Memo to Meta: No one likes bullies (and they don’t win)

James Warburton

Warburton: Meta “is a corporate bully. What’s the best way to deal with bullies? Stand up to them. Don’t flinch. Don’t blink. Stare them down.”

By James Warburton, Managing Director and CEO Seven West Media

Meta’s announcement on 1 March that it will not renew any of the deals struck with Australian media companies for use of news content on its platforms proves beyond a shadow of a doubt that it is a corporate bully. What’s the best way to deal with bullies? Stand up to them. Don’t flinch. Don’t blink. Stare them down.

The Albanese Government needs to stand up to Meta, designate it and not waiver. Meta will fight back, hard. It will get very messy. But we are a sovereign nation that should not – and will not – be bullied by multinational tech behemoths.

Meta’s petulant, extreme but not totally unexpected decision underscores a significant shift in the digital landscape, highlighting the complex interplay between large tech corporations and the media industry. It also raises crucial questions about the balance of power, the sustainability of journalism and the role of government regulation in safeguarding a diverse and fair news ecosystem.

At the heart of this issue are concerns about Meta’s significant market power and its potential to undermine the financial viability of news organisations. By choosing not to renew the news deals, Meta is not only affecting the revenue streams of many media organisations but also impacting the public’s access to reliable and diverse news sources.

Meta’s decision reflects a broader challenge facing the news industry: how to sustain quality journalism in an era where digital platforms control significant portions of advertising revenue and audience reach. It earns billions of dollars in revenue from Australian advertisers and invest little to any of it back into trusted professional news and media content. Further, companies like Meta are taking most of the profits back overseas and not investing it back into the content from which they earn ad revenue.

The Australian Competition and Consumer Commission (ACCC) plays a pivotal role in this context, given its role in ensuring fair competition and preventing abuse of market power. The ACCC’s recognition of Meta and other digital platforms as gatekeepers to the Australian consumer market (making them unavoidable trading partners) underscores the need for regulatory oversight. It’s imperative for the regulators to scrutinise the actions of tech giants, ensuring they do not engage in practices that stifle competition or harm consumer interests.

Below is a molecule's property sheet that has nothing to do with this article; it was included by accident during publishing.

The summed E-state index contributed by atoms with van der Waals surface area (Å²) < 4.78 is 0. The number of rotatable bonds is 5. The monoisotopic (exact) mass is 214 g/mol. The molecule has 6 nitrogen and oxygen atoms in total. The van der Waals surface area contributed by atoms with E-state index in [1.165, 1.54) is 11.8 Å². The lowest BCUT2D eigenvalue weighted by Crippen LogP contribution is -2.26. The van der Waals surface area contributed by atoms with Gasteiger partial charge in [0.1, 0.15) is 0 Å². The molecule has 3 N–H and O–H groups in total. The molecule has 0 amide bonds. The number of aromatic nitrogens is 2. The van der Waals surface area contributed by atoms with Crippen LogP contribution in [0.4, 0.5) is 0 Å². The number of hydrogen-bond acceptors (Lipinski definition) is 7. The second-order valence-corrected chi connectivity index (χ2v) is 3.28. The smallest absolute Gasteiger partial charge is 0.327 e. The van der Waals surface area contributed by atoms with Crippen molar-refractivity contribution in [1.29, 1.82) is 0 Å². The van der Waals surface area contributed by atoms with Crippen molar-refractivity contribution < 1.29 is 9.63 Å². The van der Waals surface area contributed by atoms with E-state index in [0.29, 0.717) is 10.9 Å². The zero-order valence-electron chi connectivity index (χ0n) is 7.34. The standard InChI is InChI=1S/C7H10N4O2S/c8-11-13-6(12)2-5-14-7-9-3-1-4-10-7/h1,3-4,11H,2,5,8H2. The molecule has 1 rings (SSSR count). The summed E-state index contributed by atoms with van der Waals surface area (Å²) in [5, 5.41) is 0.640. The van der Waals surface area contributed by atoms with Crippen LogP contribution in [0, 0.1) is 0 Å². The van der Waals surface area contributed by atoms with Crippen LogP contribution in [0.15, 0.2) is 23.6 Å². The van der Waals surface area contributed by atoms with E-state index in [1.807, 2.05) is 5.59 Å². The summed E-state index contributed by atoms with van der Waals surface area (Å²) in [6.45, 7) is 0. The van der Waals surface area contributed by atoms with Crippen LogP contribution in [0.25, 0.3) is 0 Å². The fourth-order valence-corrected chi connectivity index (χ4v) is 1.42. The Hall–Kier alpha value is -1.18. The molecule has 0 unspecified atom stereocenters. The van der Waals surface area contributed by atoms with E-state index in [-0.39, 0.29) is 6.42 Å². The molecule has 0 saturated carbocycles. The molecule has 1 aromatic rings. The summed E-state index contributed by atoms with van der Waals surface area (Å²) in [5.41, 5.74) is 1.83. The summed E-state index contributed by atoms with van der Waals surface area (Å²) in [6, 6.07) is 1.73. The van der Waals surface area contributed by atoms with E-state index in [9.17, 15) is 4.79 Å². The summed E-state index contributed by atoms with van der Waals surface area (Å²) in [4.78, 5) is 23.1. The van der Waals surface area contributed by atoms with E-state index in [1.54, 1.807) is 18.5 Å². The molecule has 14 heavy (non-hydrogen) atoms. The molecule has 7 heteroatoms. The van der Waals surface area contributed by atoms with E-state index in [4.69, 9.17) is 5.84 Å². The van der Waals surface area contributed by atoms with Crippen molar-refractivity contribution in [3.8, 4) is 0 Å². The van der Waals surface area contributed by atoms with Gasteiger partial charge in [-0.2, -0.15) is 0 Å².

The situation in Australia serves as a microcosm of a global challenge. Governments and regulatory bodies worldwide are grappling with similar issues and trying to create legal and economic frameworks that support a healthy news media landscape. This includes exploring ways to ensure that digital platforms contribute fairly to the news ecosystem, recognising the critical role of journalism in democracy and society.

The debate over Meta’s decision here also touches on the broader theme of misinformation and the importance of trusted news sources. In an era marked by concerns over fake news and information overload, the availability of verified and reliable news content is more important than ever. Digital platforms must take responsibility in supporting the news industry, not just for the sake of individual media outlets, but for the health of public discourse and democracy itself. Despite what Meta appears to believe, it is part of Australian corporate life and Australian society, with all the responsibilities that entails. It isn’t an island, or a law unto itself.

When the News Media Bargaining Code was introduced, it was lauded as a revolutionary new approach to competition and regulatory policy. But regulating monopolies and organisations with dominant market power is far from new: it’s been happening since the advent of the railway.

In Australia, we are comfortable and familiar in regulating monopolies. We regulate access to our energy infrastructure, telecommunications networks, have competition rules for gas markets, airports and seaports, and so on. Imagine if one of these regulated businesses didn’t like the rules and decided to simply not play. The regulators and Governments would come down on them like a tonne of bricks. Meta is no different. We should not look at regulating these large digital platforms as something new and novel, but just a matter of course on how we regulate businesses that dominate certain markets.

The regulation of monopolies and the enforcement of competition laws are crucial in maintaining market fairness and protecting consumer interests. The current situation with Meta and the news industry calls for a similar approach, albeit adapted for the digital age. Governments and regulatory bodies must work together to ensure that digital marketplaces operate transparently and fairly, supporting a diverse and sustainable news media landscape.

Meta’s bullying decision not to renew news content deals in Australia is a wake-up call for policymakers, regulators, and the media industry. It highlights the urgent need for a balanced approach that safeguards the interests of news organisations, promotes fair competition and ensures the public has access to a wide range of reliable news sources. No one likes bullies and no one wants them to win.

See Also: ‘No one can tell brands how they should react’: Will advertisers punish Meta for exiting news deals?

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